The Fourth Amendment grants individuals the right to be free from unreasonable search and seizure, including the right to be free from the use of excessive force by law enforcement.[100] In the Fifth Circuit, to succeed on an excessive force claim, the plaintiff bears the burden of showing: “(1) an injury (2) which resulted directly and only from the use of force that was clearly excessive to the need and (3) the force used was objectively unreasonable.”[101] With regard to the injury requirement, the Fifth Circuit has held that although the Plaintiff “need not show a significant injury, he must have suffered at least some injury.”[102] Moreover, the Fifth Circuit has repeatedly affirmed that “handcuffing too tightly, without more, does not amount to excessive force.”[103]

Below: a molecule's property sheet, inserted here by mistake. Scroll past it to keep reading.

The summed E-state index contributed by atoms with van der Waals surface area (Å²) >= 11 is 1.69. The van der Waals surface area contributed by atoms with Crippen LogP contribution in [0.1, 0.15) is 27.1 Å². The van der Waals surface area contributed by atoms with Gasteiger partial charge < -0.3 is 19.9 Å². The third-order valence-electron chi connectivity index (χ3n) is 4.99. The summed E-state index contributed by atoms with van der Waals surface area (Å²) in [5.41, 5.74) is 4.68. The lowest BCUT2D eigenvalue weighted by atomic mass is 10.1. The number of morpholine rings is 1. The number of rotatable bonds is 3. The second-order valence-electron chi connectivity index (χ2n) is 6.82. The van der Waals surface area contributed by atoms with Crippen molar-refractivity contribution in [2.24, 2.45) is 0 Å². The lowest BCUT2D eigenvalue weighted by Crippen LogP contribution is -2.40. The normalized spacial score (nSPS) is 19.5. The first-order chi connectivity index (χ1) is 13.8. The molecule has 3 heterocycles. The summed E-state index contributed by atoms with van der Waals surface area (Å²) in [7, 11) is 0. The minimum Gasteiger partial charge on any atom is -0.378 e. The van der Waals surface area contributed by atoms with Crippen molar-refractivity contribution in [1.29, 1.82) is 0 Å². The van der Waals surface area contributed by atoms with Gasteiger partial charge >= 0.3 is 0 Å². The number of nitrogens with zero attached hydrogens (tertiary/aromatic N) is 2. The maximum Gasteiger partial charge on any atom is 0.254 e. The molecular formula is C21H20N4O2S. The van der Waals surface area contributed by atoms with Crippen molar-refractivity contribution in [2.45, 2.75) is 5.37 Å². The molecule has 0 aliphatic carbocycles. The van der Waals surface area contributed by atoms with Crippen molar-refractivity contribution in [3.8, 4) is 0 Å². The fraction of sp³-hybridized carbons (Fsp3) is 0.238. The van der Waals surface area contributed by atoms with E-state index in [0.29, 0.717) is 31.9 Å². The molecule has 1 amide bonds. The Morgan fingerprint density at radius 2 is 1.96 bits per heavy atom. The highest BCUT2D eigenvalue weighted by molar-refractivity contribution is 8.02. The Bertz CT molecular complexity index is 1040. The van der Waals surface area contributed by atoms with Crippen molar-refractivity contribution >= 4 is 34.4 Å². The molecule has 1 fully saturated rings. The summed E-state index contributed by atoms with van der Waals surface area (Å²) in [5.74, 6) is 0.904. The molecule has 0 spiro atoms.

The Court finds Plaintiff has failed to provide evidence sufficient to show a constitutional violation, and Defendants are entitled to qualified immunity. Plaintiff's opposition to the motion for summary judgment states that the handcuffs left “marks like a scar after getting cut on Lyle's wrist, ” and that “the handcuffs were too tight and he could not feel the tips of his fingers.”[104] However, Plaintiff has not provided any evidence indicating he sustained any harm other than that typically associated with being handcuffed during an arrest. He did not seek medical treatment as a result of his arrest, and as a result is unable to submit medical evidence in support of his claim.[105] The Fifth Circuit has held “the amount of injury required to prevail in an excessive force action depends on the context in which the injury occurs . . .[but] this circuit currently requires a plaintiff to have suffered at least some injury.”[106] Given these facts, the Court concludes that any injury sustained by the Plaintiff is de minimis, and therefore does not rise to the level of a constitutional violation.[107]